We started in January by asking people in two conversations what they are afraid of. Then we talked about some of those specifics in conversations with small groups of interested parties — mental health, healing from gender-based violence, reducing the stigmas that limit our capacity to deal with addiction, the affordable housing crisis, concerns among the LGBTQ+ community about aging and legislation. [Thanks Phil.]
We interviewed stakeholders engaged in solving these issues, right alongside Minnesotans who care about these issues.
Our next step, after we generate the underwriting and funders to enhance our team, will be to create a series of action steps that people statewide do together. We want to look at the work involved in getting gun legislation passed … defusing toxic masculinity … funding restorative justice practices on the front end of conflict, to reduce and deflect and prevent violence, instead of spending all public safety funds in law enforcement and incarceration after the harm has already been done.
Our new Changemakers Alliance content launched in January. It focuses on:
We put this model to the test for our June issue about Addiction. To a different degree, we used the same model for our 2021 issues about Missing and Murdered Indigenous Women and Transforming Justice. We are about to embark on several other topics, such as the one I just started Thursday with a group of women about restorative justice — women here in Minneapolis who eventually want to see their best practices used statewide.
Earlier, I said I learned three things from my earliest days in journalism training. For those of you whose brains work this way, and I know there are a few of you in this particular audience, you might have subconsciously noticed that I have not mentioned the third thing I learned back then. I will put your mind at ease now.
The third thing I learned about journalism — besides how to track a story and be objective — was the joy in co-creating with others. I spent much of my career as a solo freelance writer. Many of us here are introverts, who get energized by being alone with our thoughts, our words, our books. But what I loved about working at the Minnesota Daily in the early 1980s was the power of co-creating with others. As an editor, sitting together in the afternoon news huddle, talking about the process of stories that might be ready that day, where to put our focus, what the lead stories might be.
When we are talking about community-based solutions, the people who best know those solutions, those ideas, those needs — can be in a co-created space with us, especially in this day of virtual Q&A and meetings. We are all people, trying to find answers and tell stories.
Doing and being together is a crucial ingredient in how our society works. It can certainly feel like politicians and capitalists and money lenders rule the stories. BUT, they are merely players, like the rest of us. It is what we do in community that is the real deal. THAT is what deserves the coverage, not as simply “feel good” stories, but as the center of what we write and read and care about.
You will see this articulated in our August issue of Minnesota Women’s Press about The Commons.
I learned about the Commons from Julie Ristau, former publisher of Utne Reader. She and her husband Jay Walljasper were part of developing a website full of stories about the concept. As she explained to me:
We have become so accustomed to thinking that everything is owned by someone. Yet our hidden wealth is in the common spaces and communal actions that we develop together. This is actually the crucial element in our life support system.
She says it was a light bulb moment for her and Jay when an Utne Reader contributors wrote about how capitalism, for example, had convinced many of us that progress is defined as replacing Main Streets with shopping malls … that forests are worthless until they become timber.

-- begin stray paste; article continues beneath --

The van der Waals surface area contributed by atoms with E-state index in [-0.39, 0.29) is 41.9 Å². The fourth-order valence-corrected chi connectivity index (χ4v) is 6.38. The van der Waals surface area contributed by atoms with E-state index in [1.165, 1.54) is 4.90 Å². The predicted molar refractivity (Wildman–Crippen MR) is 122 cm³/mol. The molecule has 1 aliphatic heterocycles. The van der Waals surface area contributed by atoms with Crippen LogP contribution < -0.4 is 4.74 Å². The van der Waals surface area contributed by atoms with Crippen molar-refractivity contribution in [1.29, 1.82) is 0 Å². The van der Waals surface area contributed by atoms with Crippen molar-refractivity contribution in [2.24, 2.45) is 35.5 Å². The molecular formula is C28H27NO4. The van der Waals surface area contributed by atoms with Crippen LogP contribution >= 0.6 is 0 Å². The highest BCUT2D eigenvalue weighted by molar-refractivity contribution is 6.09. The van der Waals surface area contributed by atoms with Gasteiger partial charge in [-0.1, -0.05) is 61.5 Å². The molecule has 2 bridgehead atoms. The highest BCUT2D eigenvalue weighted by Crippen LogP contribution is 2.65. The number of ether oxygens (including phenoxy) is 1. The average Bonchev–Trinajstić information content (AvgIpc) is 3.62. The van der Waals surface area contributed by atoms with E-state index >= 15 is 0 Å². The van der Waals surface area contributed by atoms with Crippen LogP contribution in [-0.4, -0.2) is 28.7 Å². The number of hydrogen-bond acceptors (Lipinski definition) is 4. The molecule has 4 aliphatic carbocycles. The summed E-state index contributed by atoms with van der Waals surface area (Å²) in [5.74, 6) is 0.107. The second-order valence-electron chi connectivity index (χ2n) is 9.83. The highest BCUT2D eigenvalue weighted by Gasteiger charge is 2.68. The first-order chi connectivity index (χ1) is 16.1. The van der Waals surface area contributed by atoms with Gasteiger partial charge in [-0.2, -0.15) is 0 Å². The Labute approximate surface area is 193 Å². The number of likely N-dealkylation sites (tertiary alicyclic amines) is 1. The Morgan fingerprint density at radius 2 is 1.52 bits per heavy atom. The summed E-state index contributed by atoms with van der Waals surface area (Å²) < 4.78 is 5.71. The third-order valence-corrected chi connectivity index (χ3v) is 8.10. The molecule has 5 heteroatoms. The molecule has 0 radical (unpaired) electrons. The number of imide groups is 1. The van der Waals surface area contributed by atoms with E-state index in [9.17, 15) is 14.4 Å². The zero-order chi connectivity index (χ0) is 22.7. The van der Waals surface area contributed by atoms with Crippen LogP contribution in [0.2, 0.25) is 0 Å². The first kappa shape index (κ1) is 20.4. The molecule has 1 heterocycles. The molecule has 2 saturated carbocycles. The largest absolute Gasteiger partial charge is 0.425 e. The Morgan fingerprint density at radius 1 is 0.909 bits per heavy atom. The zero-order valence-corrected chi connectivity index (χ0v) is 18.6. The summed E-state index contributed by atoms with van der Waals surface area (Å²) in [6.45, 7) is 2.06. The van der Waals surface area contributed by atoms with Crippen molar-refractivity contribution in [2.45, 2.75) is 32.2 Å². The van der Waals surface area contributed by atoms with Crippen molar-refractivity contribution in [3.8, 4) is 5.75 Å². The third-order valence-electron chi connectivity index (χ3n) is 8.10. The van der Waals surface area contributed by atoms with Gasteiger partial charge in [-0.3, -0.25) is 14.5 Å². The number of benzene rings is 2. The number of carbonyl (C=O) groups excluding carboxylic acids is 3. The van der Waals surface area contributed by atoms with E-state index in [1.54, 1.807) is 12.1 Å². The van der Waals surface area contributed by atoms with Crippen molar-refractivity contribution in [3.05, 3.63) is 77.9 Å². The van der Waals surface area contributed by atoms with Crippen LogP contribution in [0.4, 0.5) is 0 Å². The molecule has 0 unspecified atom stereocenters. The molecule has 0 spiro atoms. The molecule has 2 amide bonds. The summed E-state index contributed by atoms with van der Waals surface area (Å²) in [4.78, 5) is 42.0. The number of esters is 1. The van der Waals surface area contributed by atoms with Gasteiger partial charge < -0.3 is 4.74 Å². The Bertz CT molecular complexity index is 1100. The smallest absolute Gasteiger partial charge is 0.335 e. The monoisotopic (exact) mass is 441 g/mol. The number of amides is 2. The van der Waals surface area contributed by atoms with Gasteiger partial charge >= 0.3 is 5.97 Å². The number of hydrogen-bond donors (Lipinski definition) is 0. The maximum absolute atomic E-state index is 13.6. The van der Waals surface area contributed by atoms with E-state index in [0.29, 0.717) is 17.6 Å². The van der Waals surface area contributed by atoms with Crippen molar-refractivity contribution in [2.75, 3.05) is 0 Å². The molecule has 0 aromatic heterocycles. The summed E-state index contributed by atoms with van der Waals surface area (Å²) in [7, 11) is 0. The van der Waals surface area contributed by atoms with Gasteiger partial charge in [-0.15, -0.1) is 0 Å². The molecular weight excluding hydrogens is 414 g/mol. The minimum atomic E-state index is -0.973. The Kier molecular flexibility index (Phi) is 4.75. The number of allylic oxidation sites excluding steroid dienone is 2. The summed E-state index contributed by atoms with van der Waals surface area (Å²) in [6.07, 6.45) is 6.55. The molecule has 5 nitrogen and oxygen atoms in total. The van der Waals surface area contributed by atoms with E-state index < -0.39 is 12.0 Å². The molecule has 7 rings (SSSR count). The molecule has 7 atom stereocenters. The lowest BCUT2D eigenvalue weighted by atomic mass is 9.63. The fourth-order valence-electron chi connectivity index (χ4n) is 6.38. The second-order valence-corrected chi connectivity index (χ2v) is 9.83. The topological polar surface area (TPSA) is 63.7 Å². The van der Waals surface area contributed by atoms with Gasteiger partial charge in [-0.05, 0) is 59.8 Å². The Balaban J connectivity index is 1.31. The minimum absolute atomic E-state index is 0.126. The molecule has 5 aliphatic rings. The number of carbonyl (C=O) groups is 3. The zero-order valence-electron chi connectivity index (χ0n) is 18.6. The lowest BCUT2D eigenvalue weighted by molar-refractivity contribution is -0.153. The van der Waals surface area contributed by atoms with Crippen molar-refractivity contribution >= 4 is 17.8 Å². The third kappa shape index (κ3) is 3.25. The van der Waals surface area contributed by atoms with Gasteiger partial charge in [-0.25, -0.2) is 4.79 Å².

Why are companies allowed to dump waste products in our water, or allowed to bottle it up and sell it back to us as drinking water in plastic containers?
Why are consolidated and toxic farms allowed to leave depleted soils and grazing stock for the next generation of people who eat?
As she puts it in our August issue: “We have an upside-down narrative that seems to allow a few people and institutions to profit from public spaces. Some things cannot be owned.”
As Martin Luther King Jr. put it in 1967: “We have to shift from being a thing-oriented society to a person-oriented society.”
Being in The Commons is about the reproductive choice rallies that Rev. Kelli and so many others from First Unitarian Society are engaged with. It is about the neighborhoods who come together for National Nights Out … who plant flowers near sidewalks … who put out a chess board table and a free library box for passersby.
I am being interviewed by Sue Scott on her “Island of Discarded Women” show in August about how women in particular are gathering in badass ways.
Thanks to the international Community Solutions Network, based in D.C., Minnesota Women’s Press in October is hosting a Bosnian journalist, who hosted me in her country in June, to talk about how to elect women in a patriarchal society.
Participating in the commons is not always about leading charges … but sitting for coffee on a pedestrian plaza … sharing a communal meal… gathering together in a sanctuary like our own.
Harriet Barlow, formerly of Minneapolis, contributed an essay to Jay Walljasper’s book “All That We Share”
“I stop at the farmer’s market, a public institution created by local producers who want to share their fare. The same spirit prevails at our local food co-op, of which I am the owner (along with thousands of others), and at community-run theaters and civic events. These commons-based institutions provide us with essential services, the most important of which is fun. Living in the commons isn’t only about economic wealth. It is also about joy.”
To that end, in April, when we gathered a large group together here at FUS on a lovely Saturday afternoon, here is what three of the women that day (Chris Stark, Ellie Krug, Robin Wonsley) had to share:
Mikki also talked about the strategy behind CALL development with readers at a Google News Initiative webinar; find that discussion here, starting just after the 30-minute mark.
The Martin Luther King Jr. reading is in the “Together” song by Nordic Giants that was partly inspiration for this talk.